The “huh” faces got to me in the end, so much so, that when I began to slope off after de-kit, I applied for project management roles. My transition was not shaping the way I thought it would be. I was dreading it. Dreading the type of job, I was lining myself up for, thinking back at what I had left knowing I was equally as unhappy and stuck firmly between a rock, a hard place and seriously considering a job as a delivery driver. I had, up until this point, been reluctant to accept advice or assistance because if I was honest with myself, I did not know what I wanted my second career to be. That ‘what do you want to be, when you grow up’ line bounced around my grey matter like a pinball. I had lost sight of why I tapped the 7 clicks.
I should say I went back to the drawing board and consulted SWOT analysis, or I contacted CTP and other forces affiliated agencies for advice and guidance. No. I redecorated my bathroom. I mean, completely redecorated - tiles, under tile heating, flooring, stud walls and door. Instead of focusing and obsessing about my next career move, I did not move at all in any direction of resettling myself and instead, settled on a cold bathroom floor, attempting to install white brick tiling with black grout. Talk about going in at the deep end. I did not have a plan, I knew roughly how I wanted it to look and watched some tutorials but, it was a mess to begin with. Plenty of mistakes, on the job learning, unfamiliar territory (plastering a ceiling is the epitome of nails), a near miss for my pinky finger, - my admin was everywhere. I continued to graft, my back was in clip, and I was quickly reminded of my tenacity to keep going and was back in force (fuelled on a good few strong cups of coffee). It then dawned on me, as I stood in the doorway of this daunting project that this was how my resettlement has gone. Plenty of mistakes, on the job learning, unfamiliar territory and unless I am to commence a new career as a tree surgeon, I would say my pinky finger is safe. The result was not perfect, and there were a few adjustments to be made but I had just thrown myself into the unknown and it turned out to be a decent effort - if I do say so myself.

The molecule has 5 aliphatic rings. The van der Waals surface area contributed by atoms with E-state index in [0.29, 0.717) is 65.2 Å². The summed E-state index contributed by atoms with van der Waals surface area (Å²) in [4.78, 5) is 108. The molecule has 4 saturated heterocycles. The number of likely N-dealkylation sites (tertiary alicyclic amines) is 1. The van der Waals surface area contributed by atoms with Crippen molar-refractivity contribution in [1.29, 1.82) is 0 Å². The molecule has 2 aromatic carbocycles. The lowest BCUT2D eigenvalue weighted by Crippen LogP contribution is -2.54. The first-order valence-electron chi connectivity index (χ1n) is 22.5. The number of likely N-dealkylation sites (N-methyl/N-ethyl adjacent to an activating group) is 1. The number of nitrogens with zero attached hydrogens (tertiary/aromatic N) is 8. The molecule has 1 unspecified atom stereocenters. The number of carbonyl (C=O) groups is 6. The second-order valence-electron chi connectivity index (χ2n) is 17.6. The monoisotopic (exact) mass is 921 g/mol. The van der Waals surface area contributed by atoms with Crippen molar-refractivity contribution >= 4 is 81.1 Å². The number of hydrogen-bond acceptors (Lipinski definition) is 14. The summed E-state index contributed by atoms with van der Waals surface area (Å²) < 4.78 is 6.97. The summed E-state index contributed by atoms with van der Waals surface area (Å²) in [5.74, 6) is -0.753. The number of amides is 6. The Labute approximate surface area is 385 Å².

Confidence restored (ish), if I have learned anything about serving is that when the going gets tough - we get on with it. We regularly throw ourselves into the unknown and just crack on, doing our absolute best. Resettlement and a new career in the civilian world are no different. I was annoyed that I had allowed myself to become blindsided by others' opinions or suggestions at what I should do with my qualifications and experience, I allowed myself to be misguided and be part of the flock that I did not belong to anymore. Truth is, you belong to a different crowd now, or at least you will do soon – the veteran crowd. A healthy mix of the two realms. Able to break away and ‘do you’ but still enjoy the Coronation with pride and appreciation of the effort involved, but equally grateful that you are not stood in that get-up in the blistering heat, sweating like you just lost crypto on Salisbury plain. Thank f**k for that.
1000% correct. I wish I’d been that proactive during resettlement. The bathroom did not get done. Worst thing I ever did was take a role because it came to me through a recruitment company. Lasted less than 3 weeks. Now I’m in project management because of the veterans network. That’s the best resource we all have. It’s a bit like Wolf of Wallstreet except without the drugs and throwing of midgets (which I still joking suggest for the Christmas party). Use that network ruthlessly. Imagine it’s your back up comms network that never fails. Got a problem? Dial a friend and ask. Want to get behind the HR iron curtain? Go to a networking event or reach out to someone.
It’s been 6+ years since the JPA clicks in a cold office. Do I miss it every day? F yes. Do I regret it? F no. Do I occasionally wish I could throat punch someone who makes a jack brew or says something stupid that extends the meeting that could have been an e-mail ? That’ll probably never go away.
But do I try to bring some of the skills we ex-forces have: problem solving, networking, working to a strategic direction under pressure but not letting it get to us, to work every day? Honestly most days. After some phys. Not even sure I like project management but I do like solving problems and project management is full of them. I’d swap my greatest week in work for a day in the hills without hesitation but I do have those great weeks.
Keep at it and remember to help another veteran out when you can. Everyone needs a battle-buddy.